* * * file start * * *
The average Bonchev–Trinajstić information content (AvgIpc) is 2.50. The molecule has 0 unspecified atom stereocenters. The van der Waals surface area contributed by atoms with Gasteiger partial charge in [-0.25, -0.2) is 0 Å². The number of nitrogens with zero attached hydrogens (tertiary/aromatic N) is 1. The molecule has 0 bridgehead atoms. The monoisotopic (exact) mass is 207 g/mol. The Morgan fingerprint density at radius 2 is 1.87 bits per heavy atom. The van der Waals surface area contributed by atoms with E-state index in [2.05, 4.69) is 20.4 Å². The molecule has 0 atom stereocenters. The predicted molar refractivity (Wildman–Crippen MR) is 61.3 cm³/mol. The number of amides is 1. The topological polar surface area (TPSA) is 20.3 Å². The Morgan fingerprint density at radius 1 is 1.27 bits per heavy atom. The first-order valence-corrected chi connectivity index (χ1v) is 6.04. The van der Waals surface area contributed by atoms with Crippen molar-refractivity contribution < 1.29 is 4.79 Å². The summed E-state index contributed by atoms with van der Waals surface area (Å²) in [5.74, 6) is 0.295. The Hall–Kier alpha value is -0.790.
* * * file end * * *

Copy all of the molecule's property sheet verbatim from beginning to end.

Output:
The average Bonchev–Trinajstić information content (AvgIpc) is 2.50. The molecule has 0 unspecified atom stereocenters. The van der Waals surface area contributed by atoms with Gasteiger partial charge in [-0.25, -0.2) is 0 Å². The number of nitrogens with zero attached hydrogens (tertiary/aromatic N) is 1. The molecule has 0 bridgehead atoms. The monoisotopic (exact) mass is 207 g/mol. The Morgan fingerprint density at radius 2 is 1.87 bits per heavy atom. The van der Waals surface area contributed by atoms with E-state index in [2.05, 4.69) is 20.4 Å². The molecule has 0 atom stereocenters. The predicted molar refractivity (Wildman–Crippen MR) is 61.3 cm³/mol. The number of amides is 1. The topological polar surface area (TPSA) is 20.3 Å². The Morgan fingerprint density at radius 1 is 1.27 bits per heavy atom. The first-order valence-corrected chi connectivity index (χ1v) is 6.04. The van der Waals surface area contributed by atoms with Crippen molar-refractivity contribution < 1.29 is 4.79 Å². The summed E-state index contributed by atoms with van der Waals surface area (Å²) in [5.74, 6) is 0.295. The Hall–Kier alpha value is -0.790.